The days in which successful applicants of the Built-To-Order (BTO) are able to boast of being able to sell of their flats at “high resale prices” might soon be over. Over the past weeks, owners of BTO’s that have recently completed their Minimum Occupancy Period (MOP) of 5 years have taken to the resale market to dispose of their property, fetching sky high prices with some crossing the million-dollar mark. The common traits between these units were their central locations, larger-than-usual unit sizes or DBSS flats.
Upon completion of the MOP periods, occupants of these flats let go of their units at nearly 30% higher than the expected resale value and valuation, which has caught the attention of the authorities. Determining this as a “lottery HDB conundrum”, it defeats the fundamental purpose of a HDB which was to provide affordable housing options to the general populous. In this article, we will evaluate possible policy changes that are to be expected in the coming years with regards to the sale of BTO’s especially in prime locations!
But why must the government intervene? Should it not be left to the market?
The fundamentals of any market would be the free market forces governing the supply and demand, and in such a perfect situation, million-dollar HDBs are purely reflective of a certain perceived value and demand. This is what actually happens in the resale market for private properties including your condominiums and landed properties, where the prices are left purely up to the stakeholders of the market to decide without much intervention by the State except for cooling measures such as the Additional Buyer’s Stamp Duty (ABSD) and Seller’s Stamp Duty (SSD).
Unfortunately, HDB flats do not enjoy equivalent levels of freedom and opportunity simply because they are heavily subsidised by the government. “There is no free lunch”- a phrase that many of us are familiar with, is seen here. By opting to ballot for a BTO successfully and taking on government subsidies and grants to aid with the financing of the home, it is a benefit given by the government, but comes with its set of limitations and regulations on what you can and cannot do. Selling your HDB at extraordinary prices may just be added to the list of what you cannot do.
Million-dollar HDBs have become a widely debated topic, with many expressing discontent with the fact that BTO’s are now used as launching pads to instant wealth, instead of being used for the purpose of affordable housing. Deemed unequitable because one receives large sums of subsidies only to sell it at high prices, there is growing fear that HDBs in prime locations would be added to the arsenal of the rich seeking to multiply their wealth. For those who are worried that your future generations will be unable to afford housing here in Singapore, this would come as reassuring news to you!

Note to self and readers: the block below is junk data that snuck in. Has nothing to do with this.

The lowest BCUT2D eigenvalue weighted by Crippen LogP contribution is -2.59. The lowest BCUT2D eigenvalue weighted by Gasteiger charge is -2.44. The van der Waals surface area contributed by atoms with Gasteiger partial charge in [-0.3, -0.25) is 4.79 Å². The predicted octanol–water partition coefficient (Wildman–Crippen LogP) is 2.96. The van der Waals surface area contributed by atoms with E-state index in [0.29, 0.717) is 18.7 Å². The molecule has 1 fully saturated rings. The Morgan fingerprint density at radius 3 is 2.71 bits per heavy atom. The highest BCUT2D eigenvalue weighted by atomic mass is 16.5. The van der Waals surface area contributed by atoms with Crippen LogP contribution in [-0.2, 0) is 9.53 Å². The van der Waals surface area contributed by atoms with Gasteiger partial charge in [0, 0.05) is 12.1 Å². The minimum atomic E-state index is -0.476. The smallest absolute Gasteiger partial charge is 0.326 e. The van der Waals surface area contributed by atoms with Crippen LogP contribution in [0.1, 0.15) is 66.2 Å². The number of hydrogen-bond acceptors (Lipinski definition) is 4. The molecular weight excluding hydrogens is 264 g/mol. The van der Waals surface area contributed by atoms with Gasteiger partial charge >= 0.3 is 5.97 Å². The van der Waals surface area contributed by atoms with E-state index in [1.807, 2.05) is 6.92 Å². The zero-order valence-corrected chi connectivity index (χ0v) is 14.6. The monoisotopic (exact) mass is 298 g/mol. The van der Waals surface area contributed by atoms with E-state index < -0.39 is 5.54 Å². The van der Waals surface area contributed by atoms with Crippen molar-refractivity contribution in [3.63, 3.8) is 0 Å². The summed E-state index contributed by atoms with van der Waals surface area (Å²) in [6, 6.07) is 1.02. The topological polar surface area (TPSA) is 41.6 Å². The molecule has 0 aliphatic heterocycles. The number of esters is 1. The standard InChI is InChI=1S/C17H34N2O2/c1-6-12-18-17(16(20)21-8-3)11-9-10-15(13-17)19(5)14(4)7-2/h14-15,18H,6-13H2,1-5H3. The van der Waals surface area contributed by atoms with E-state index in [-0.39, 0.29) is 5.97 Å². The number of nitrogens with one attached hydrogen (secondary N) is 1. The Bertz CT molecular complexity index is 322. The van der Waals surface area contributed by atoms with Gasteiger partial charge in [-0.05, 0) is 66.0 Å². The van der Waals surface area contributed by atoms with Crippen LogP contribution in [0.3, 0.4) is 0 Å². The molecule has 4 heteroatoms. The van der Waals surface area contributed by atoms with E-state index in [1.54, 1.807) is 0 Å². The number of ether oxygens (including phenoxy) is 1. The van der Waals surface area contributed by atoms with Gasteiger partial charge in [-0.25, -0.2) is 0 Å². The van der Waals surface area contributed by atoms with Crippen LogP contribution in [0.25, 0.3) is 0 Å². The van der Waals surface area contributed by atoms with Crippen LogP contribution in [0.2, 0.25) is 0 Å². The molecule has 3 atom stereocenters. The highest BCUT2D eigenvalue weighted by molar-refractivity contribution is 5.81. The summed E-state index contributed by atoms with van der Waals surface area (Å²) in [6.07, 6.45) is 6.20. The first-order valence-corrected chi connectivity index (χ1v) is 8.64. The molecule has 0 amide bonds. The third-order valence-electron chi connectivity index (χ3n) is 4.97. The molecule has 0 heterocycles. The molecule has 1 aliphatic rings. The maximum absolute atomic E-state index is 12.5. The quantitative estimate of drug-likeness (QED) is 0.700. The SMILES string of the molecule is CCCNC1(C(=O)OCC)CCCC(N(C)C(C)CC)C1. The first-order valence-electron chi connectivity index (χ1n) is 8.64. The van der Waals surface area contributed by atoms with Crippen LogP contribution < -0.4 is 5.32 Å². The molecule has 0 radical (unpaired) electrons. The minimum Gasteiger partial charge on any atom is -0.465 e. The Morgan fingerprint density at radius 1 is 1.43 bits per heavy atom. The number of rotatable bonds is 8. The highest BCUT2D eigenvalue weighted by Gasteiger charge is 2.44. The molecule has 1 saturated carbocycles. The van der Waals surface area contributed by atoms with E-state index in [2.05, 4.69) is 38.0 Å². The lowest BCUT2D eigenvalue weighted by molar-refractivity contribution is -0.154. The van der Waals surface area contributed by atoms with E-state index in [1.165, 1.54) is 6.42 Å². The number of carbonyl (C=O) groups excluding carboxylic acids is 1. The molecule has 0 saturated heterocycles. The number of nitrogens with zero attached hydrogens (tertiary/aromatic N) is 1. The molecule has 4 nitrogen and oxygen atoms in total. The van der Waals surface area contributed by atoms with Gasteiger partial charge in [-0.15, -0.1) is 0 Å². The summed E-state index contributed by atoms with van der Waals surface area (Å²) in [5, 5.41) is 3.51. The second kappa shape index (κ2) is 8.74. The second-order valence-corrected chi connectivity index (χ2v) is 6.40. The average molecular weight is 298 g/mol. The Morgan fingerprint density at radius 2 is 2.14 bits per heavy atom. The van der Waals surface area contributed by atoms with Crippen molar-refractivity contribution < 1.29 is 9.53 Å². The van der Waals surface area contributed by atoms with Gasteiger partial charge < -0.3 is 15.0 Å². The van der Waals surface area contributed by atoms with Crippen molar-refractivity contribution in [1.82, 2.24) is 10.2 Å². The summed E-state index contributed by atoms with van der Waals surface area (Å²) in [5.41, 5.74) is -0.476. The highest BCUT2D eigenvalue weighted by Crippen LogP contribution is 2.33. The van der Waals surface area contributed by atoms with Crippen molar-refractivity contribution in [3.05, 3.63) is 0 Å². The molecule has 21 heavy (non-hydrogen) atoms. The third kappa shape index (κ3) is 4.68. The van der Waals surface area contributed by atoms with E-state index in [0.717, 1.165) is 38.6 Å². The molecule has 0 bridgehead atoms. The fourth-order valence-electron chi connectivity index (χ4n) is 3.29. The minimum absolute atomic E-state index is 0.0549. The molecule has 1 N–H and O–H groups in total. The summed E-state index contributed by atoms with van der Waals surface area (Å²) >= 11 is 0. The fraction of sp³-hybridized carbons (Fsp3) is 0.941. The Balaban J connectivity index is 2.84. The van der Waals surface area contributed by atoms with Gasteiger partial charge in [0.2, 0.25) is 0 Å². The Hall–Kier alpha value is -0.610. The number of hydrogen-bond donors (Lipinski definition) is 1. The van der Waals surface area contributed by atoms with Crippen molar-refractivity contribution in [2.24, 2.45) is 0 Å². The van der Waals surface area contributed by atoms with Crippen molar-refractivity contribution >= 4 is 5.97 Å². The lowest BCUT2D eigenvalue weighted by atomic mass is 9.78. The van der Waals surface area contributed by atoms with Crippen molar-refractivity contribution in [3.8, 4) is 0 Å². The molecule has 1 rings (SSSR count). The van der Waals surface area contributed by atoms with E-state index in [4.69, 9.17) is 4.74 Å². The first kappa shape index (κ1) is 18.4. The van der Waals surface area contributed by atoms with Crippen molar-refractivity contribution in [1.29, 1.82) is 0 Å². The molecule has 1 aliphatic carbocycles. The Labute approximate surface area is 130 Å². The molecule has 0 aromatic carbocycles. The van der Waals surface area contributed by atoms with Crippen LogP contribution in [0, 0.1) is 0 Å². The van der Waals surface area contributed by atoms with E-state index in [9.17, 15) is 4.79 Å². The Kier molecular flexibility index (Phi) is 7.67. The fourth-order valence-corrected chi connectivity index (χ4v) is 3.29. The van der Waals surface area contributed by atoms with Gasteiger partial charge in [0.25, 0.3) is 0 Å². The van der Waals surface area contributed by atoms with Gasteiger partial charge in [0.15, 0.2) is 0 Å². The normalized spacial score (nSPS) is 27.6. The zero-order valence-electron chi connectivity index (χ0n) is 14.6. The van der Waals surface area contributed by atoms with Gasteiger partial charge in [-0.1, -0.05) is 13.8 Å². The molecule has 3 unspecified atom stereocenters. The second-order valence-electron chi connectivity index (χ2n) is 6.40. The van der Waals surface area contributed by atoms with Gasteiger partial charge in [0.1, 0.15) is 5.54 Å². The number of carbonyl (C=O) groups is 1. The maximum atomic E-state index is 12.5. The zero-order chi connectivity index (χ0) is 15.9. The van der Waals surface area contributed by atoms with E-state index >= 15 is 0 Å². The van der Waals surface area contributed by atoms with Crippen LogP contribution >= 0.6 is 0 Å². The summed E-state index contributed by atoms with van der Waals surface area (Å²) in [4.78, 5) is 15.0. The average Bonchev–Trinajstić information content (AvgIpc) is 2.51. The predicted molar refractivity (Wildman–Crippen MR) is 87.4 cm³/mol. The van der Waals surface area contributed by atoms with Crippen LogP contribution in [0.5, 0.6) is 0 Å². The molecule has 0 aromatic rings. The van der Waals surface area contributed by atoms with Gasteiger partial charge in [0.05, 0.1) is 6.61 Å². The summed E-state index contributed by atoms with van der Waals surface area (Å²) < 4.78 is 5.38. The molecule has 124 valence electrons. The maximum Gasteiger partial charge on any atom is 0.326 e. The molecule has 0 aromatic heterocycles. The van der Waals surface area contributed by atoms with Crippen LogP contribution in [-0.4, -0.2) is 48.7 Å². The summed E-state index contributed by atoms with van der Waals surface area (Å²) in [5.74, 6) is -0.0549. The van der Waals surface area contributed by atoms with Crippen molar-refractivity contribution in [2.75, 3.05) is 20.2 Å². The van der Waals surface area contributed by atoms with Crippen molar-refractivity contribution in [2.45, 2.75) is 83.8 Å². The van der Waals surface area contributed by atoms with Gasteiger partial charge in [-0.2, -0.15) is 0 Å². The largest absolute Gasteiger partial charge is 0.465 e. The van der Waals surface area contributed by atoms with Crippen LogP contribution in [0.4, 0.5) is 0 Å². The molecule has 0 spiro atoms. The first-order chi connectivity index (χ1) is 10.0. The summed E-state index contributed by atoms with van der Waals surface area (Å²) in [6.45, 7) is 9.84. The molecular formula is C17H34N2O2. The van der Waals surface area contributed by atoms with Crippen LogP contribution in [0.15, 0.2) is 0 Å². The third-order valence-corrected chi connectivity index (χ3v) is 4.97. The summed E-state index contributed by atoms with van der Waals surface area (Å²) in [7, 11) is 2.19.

This comes amidst news of HDB developments to be built along the Greater Southern Waterfront (GSW) region, which authorities fear would result in possible gentrification that “only the wealthy can afford to live in” if left unregulated. To put it simply, gentrification is the process in which the wealthy become the majority which affects the surrounding of an area.
What can we expect moving forward?
Policies, policies and more policies. Policies are one of the most effective ways to instill change and curb externalities in Singapore. To limit inflated HDB resale prices in prime areas, the government is looking to implement potential cooling measures. Of course, these measures will only come after intensive feedback and suggestion loops conducted with the public. Measures can come in the form of tax-levies for units sold in prime areas, however they each carry their own set of limitations.
“Prime” is a subjective term, one that depends on a personal opinion of a place, hence the implementation of tax levies on these “prime” areas could receive backlash from the people. Afterall, the government depends on the vote and the confidence of the people. Hence, such a decision would require an intensive and well-considered approach to ensure that an equitable balance is achieved in society overall.
Housing remains a largely sensitive concern amongst many Singaporeans, with the pressures of incoming foreign talent pools moving in to take root here. If you could voice your opinions on this, would you want for the government to intervene in the resale market for prime areas? Why, or why not?